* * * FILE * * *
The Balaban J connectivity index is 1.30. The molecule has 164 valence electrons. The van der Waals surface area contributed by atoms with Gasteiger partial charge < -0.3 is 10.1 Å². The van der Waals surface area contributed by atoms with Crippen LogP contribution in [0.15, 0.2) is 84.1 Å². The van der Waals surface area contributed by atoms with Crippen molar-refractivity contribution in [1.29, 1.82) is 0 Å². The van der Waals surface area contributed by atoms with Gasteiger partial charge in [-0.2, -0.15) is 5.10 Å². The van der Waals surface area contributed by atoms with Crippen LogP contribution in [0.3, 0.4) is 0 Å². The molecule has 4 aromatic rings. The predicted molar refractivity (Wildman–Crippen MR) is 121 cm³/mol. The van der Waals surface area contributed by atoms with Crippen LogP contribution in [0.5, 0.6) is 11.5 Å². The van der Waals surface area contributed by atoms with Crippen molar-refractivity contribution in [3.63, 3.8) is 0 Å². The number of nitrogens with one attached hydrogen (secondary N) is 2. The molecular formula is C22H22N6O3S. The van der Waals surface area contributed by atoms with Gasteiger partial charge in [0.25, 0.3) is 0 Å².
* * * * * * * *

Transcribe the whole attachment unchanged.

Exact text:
The Balaban J connectivity index is 1.30. The molecule has 164 valence electrons. The van der Waals surface area contributed by atoms with Gasteiger partial charge < -0.3 is 10.1 Å². The van der Waals surface area contributed by atoms with Crippen LogP contribution in [0.15, 0.2) is 84.1 Å². The van der Waals surface area contributed by atoms with Crippen molar-refractivity contribution in [1.29, 1.82) is 0 Å². The van der Waals surface area contributed by atoms with Gasteiger partial charge in [-0.2, -0.15) is 5.10 Å². The van der Waals surface area contributed by atoms with Crippen LogP contribution in [0.3, 0.4) is 0 Å². The molecule has 4 aromatic rings. The predicted molar refractivity (Wildman–Crippen MR) is 121 cm³/mol. The van der Waals surface area contributed by atoms with Crippen LogP contribution in [0.5, 0.6) is 11.5 Å². The van der Waals surface area contributed by atoms with Crippen molar-refractivity contribution in [3.63, 3.8) is 0 Å². The number of nitrogens with one attached hydrogen (secondary N) is 2. The molecular formula is C22H22N6O3S. The van der Waals surface area contributed by atoms with Gasteiger partial charge in [0.25, 0.3) is 0 Å².